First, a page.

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Bee Afraid: Where Are All the Honey Bees Going?

It's 2013, and nearly half all honey bee colonies in the United States have vanished into thin air. They're just gone. While the problem grows steadily worse, beekeepers, environmental groups and the U.S. government remain at odds over why it's happening.

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Pollination by bees is, of course, critical to the production of crops. If the bees are gone, so are the apples, cranberries, broccoli, watermelons, avocados, carrots, pears, onions, cucumbers you get the idea. According to the USDA's Forest Service, bees pollinate 75 percent of the fruits, vegetables and nuts grown in the United States. We have no effective alternative way to pollinate without bees. None. Bupkis.

A variety of ills has affected bees over the decades. In the 1980s, it was tracheal mites. In the 1990s it was varroa mites and small hive beetles. In the mid-2000s, however, a new malady raised the stakes and pushed bee populations to dangerously low levels.

This phenomenon is known as Colony Collapse Disorder (CCD). When it happens, it's sudden and it's ugly. Worker bees in a hive suddenly depart en masse. They just pack up, bag and baggage, and sneak out in the middle of the night. Almost always, they leave their queen behind alive along with some youngsters (known as "brood"), but no dead bees. It's sort of spooky, if you think about it. No one knows where they go.

The first case of CCD in the U.S. was reported in Florida in November 2006. By early 2007, commercial migratory beekeepers in 27 states reported losing between 30-90 percent of their bee colonies. That's three months from first report to widespread loss.

The culprit, some believe, is a new breed of insecticide known as neonicotinoids. Two neonicotinoids in particular clothianidin and thiamethoxam are the focus of great concern. Their widespread use in this country began just about the time beekeepers began to report greater and greater losses of bees.

Clothianidin, thiamethoxam, imidaclorprid and dinotefuran are the four primary "systemic" insecticides, meaning they are not simply sprayed onto the surface of a plant. They're actually part of the plant. Systemic pesticides are absorbed as the plant grows. When an insect tries to eat them, it dies. By the way, if you're not eating organically, well, you're eating this stuff, too. Keep that in mind.

In March 2013, four commercial beekeepers and five environmental and consumer groups banded together to bring a lawsuit against the Environmental Protection Agency. The plaintiffs want EPA to suspend the registrations (and thereby, the use) of clothianidin and thiamethoxam, which they assert are killing honey bees and contributing to CCD. Also at issue is the practice of "conditional registration" which permits pesticide marketing without a great deal of preliminary review. Keep an eye peeled as this case progresses.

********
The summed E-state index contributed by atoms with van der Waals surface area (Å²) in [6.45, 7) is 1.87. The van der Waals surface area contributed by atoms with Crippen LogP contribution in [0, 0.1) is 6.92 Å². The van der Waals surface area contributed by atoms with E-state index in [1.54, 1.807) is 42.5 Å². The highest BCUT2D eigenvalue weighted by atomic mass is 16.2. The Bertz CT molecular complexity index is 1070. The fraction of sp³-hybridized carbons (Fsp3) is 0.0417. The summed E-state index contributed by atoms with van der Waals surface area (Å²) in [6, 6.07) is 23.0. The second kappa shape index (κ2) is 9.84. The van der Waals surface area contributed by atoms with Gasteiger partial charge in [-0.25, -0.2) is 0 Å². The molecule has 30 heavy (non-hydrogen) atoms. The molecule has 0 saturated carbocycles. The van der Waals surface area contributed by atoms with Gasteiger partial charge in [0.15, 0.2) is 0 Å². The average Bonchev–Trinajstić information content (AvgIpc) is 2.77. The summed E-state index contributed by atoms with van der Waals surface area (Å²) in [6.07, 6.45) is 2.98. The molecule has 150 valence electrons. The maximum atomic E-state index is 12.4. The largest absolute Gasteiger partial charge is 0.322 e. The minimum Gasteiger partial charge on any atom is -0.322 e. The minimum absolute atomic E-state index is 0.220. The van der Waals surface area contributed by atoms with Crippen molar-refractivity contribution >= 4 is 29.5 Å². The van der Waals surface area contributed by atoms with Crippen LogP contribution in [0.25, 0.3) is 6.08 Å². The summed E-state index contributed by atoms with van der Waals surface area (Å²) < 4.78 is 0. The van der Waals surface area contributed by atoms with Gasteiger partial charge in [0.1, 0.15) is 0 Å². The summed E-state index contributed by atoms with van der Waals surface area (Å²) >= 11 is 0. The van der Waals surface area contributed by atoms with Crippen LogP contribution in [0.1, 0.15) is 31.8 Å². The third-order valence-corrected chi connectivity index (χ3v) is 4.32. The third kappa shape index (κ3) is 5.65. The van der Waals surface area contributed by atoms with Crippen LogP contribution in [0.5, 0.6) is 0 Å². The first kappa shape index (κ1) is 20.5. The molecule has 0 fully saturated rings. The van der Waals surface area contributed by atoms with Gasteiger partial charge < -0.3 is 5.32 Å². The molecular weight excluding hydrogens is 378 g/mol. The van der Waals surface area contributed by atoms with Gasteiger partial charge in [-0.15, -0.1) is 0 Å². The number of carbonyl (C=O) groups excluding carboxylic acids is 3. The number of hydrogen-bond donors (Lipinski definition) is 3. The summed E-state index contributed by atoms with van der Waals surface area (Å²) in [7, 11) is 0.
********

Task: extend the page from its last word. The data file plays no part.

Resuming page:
Over the last 30 to 40 years, this country has transitioned from natural pollination to reliance on migratory beekeeping. Today, large-scale commercial beekeepers make most of their money renting bees, not from honey production. Yes, you read that right. Beekeepers actually transport huge colonies of bees on 18-wheelers from geographic area to area, renting them to growers in order to ensure crops are properly pollinated.

The California almond industry is a prime example of this practice. The state needs 1.4 million honey bees to pollinate nearly 800,000 acres of almonds. The job gets done using 60 percent of the United States' "managed colonies" of bees, transported in from all over the country. But with bees disappearing, it is becoming more and more difficult to get all our crops pollinated.

Leaving crop pollination to nature doesn't work anymore, mostly due to the nature of large-scale agriculture. Bees' natural food is the pollen and nectar they collect from a variety of plants. However, because modern agriculture requires planting the same type of crops across hundreds of acres, bees near such mega-farms can't necessarily find the right variety within their normal foraging zones. Left to their own devices, they won't stay near these crops and pollinate them naturally.

Enter the "managed bee colony," which is trucked from coast to coast to keep our fruits, veggies and nuts growing. The traveling life, however, is stressful to the bees. They eat high fructose corn syrup on the road, are boxed up in hot trucks for days on end, and generally don't experience the quality of life a bee really should have.

So, is it insecticide or stress that's causing CCD? Maybe it's both.

An apparently leaked internal EPA memo obtained by Grist indicates that the EPA's own scientists are worried about neonicotinoids' effects on honey bees. So far, this concern somehow has not translated into action by the EPA, and the USDA's position is that "[d]espite a number of claims in the general and scientific media, a cause or causes of CCD have not been identified by researchers."

A fascinating documentary about CCD called "The Vanishing of the Bees" is well worth your time if this topic interests you.

And so the churning, disagreement and litigation trudge onward, while the bees. disappear. Stay tuned.

 

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Posted in Organic Products Post Date 02/07/2017


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